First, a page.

Abstract: Buyer coalitions are beneficial in e-marketplaces because they allow buyers to take advantage of volume discounts. However, existing buyer coalition formation schemes do not provide buyers with any means to declare and match their preferences or to calculate the division of the surplus in a stable manner. Concepts and algorithms for coalition formation have been investigated in game theory and multi-agent systems research, but because of the computational complexity, they cannot deal with thousands of buyers which could join a coalition in practice. In this paper, we propose a new buyer coalition formation scheme GroupBuyAuction. At GroupBuyAuction, buyers form a group based on a category of items. A buyer can post an OR-asking for multiple items within a category. An OR-asking is a list of items indicating that the buyer would buy any one of the items in the list with some particular reservation price. Sellers bid volume discount prices. The group leader agent splits the group into sub groups (coalitions), selects a winning seller for each coalition, and calculates surplus division among buyers. We prove that this scheme guarantees the stability in surplus division within each coalition in terms of the core in game theory. Simulation results show that, under most conditions, our scheme increases buyers' utility, and allows more buyers to obtain items compared to traditional group buying schemes, such as those used at existing commercial WWW sites.

187 citations

Journal ArticleDOI
01 Apr 2010
TL;DR: A heuristic algorithm is proposed based on augmented greedy selections, along with a cost sharing rule satisfying certain stability properties for Combinatorial Coalition Formation (CCF), which allows buyers to announce reserve prices for combinations of items.
Abstract: A group-buying market may offer multiple items with non-additive values (i.e., items may be complementary or substitutable), to buyers who are often heterogeneous in their item valuations. In such a situation, the formation of buying groups should concentrate buyers for common items while taking into consideration buyers' heterogeneous preferences over item bundles. Also, it should permit non-uniform cost sharing among buyers in the same group, which benefits all buyers by drawing more group-buying participants. We introduce the concept of Combinatorial Coalition Formation (CCF), which allows buyers to announce reserve prices for combinations of items. These reserve prices, along with the sellers' price-quantity curves for each item, are used to determine the formation of buying groups for each item. Moreover, buyers in the same group may not necessarily all pay the same price. The objective of CCF is to maximize buyers' total surplus. Determining the optimal coalition configuration in CCF is NP-hard, and the stability of such a configuration relies on the cost sharing rule within each group. We thus propose a heuristic algorithm for CCF based on augmented greedy selections, along with a cost sharing rule satisfying certain stability properties. Simulation results show that our approximate algorithm generates fairly good solutions compared to the optimal results, and is greatly superior to a simpler distributed approach. Furthermore, our algorithm's performance is enhanced when items are complementary or strongly substitutable, especially in settings when the prices decrease either rapidly or slowly with the quantities. Evaluations of the sellers' revenue under CCF demonstrate that sellers should offer a more gradually decreasing price-quantity curve for complementary or strongly substitutable items, and a more abruptly decreasing curve for weakly substitutable items. In addition, sellers may benefit from greater sales generated by simpler price-quantity curves with fewer steps.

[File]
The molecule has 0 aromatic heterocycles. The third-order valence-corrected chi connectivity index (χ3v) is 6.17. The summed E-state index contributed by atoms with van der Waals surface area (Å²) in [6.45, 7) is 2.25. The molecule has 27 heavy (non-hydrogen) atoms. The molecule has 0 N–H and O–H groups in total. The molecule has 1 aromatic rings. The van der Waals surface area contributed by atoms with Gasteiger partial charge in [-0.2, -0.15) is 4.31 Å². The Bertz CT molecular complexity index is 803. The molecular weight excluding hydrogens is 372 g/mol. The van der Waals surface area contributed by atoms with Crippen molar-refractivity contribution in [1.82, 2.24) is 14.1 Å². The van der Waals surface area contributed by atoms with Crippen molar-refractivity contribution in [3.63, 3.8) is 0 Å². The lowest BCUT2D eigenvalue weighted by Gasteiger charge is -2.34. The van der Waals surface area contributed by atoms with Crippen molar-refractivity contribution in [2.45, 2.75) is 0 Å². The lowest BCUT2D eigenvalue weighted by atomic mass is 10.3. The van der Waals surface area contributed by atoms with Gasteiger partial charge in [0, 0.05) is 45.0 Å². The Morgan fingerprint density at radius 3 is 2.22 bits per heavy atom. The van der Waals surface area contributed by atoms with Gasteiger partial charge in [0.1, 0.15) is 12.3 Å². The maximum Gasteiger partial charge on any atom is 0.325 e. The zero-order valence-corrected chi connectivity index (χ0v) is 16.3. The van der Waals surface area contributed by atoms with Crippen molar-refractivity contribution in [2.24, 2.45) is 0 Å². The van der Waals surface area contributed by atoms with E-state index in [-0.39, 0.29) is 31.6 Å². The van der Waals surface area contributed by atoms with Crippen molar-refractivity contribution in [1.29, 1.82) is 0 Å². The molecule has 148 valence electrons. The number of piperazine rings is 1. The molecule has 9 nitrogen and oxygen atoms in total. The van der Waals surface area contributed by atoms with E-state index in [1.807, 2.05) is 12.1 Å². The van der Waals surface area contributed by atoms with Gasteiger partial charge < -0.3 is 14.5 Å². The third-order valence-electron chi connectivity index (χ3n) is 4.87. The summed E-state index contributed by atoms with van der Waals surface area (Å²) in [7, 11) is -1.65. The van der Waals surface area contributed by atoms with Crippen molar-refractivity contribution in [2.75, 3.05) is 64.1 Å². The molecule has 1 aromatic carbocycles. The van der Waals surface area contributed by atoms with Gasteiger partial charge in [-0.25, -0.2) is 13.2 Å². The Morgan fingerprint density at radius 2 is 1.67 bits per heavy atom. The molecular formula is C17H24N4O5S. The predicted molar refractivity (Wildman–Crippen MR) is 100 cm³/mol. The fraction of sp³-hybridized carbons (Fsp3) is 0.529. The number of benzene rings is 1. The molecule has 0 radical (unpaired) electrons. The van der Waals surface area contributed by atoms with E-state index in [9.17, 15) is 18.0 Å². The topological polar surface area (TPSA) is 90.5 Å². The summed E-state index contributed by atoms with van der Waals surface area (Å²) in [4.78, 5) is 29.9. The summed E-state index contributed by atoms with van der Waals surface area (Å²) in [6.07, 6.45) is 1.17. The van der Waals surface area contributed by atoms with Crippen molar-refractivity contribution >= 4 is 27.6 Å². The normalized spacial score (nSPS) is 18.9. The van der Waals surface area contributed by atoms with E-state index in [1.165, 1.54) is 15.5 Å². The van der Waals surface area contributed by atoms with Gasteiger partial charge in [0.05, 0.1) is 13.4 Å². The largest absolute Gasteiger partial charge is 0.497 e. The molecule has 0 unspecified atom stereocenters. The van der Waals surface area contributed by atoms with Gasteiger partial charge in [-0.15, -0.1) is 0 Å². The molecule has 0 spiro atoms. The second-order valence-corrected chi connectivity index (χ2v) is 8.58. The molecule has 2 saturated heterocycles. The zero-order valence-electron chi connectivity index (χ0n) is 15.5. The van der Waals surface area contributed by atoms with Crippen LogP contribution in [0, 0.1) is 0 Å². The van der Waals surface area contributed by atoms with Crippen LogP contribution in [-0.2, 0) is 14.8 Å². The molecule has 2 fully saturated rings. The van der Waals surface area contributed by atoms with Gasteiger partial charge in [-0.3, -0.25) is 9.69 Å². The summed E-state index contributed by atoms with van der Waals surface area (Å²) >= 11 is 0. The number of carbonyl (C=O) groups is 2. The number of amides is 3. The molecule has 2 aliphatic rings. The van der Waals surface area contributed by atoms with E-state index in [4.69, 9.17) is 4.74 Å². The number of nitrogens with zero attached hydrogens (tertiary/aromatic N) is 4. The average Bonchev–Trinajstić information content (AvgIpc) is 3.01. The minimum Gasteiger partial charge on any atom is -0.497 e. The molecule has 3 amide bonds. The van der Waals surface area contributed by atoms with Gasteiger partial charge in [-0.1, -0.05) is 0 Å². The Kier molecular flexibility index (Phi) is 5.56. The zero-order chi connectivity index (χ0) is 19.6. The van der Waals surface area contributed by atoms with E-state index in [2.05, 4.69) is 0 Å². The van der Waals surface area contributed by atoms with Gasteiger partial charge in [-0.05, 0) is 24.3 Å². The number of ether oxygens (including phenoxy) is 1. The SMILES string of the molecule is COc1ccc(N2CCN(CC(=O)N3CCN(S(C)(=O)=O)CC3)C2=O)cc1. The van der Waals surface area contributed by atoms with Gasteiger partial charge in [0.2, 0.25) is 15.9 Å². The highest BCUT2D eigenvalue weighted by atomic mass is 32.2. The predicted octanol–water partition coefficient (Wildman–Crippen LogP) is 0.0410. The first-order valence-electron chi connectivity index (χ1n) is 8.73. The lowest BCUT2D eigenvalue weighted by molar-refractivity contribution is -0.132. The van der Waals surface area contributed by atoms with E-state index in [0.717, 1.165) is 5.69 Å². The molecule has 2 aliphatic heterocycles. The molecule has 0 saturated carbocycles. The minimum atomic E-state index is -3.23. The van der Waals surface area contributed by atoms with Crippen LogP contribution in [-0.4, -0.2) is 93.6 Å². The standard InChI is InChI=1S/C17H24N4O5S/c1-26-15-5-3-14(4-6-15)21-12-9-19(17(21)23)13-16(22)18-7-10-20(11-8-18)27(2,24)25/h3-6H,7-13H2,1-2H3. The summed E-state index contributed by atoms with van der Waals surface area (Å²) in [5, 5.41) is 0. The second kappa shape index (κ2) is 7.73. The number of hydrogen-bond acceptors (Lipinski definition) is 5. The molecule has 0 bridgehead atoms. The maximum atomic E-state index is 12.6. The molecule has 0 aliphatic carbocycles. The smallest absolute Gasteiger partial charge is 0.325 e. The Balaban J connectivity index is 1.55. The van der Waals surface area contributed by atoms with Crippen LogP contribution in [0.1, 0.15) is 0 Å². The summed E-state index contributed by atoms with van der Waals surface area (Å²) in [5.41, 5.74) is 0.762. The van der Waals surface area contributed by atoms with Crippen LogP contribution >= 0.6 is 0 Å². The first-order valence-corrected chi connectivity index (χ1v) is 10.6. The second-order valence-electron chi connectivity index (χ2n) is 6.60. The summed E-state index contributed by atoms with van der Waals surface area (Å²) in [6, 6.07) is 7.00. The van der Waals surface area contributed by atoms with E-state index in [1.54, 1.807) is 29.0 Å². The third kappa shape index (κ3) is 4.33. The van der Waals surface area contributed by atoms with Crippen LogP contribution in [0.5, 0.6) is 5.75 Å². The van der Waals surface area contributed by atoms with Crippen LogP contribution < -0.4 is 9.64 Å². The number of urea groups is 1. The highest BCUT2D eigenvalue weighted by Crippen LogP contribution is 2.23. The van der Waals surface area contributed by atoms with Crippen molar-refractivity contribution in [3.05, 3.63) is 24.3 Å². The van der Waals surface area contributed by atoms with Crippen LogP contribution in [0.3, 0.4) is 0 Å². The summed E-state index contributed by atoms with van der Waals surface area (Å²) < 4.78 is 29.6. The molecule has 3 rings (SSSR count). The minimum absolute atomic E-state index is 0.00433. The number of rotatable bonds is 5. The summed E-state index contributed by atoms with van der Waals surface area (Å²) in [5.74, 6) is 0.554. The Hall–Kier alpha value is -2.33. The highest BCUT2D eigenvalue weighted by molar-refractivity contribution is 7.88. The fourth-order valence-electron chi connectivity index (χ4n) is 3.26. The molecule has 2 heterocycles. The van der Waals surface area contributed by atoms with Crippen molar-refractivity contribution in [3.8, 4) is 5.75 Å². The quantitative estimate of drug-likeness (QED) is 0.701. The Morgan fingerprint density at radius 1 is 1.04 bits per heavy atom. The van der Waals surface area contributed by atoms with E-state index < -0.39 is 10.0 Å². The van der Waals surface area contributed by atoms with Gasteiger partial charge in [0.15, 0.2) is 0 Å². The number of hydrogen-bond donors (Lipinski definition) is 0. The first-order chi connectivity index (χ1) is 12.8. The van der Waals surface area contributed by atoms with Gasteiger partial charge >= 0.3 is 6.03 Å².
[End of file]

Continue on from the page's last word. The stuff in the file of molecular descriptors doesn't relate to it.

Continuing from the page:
92 citations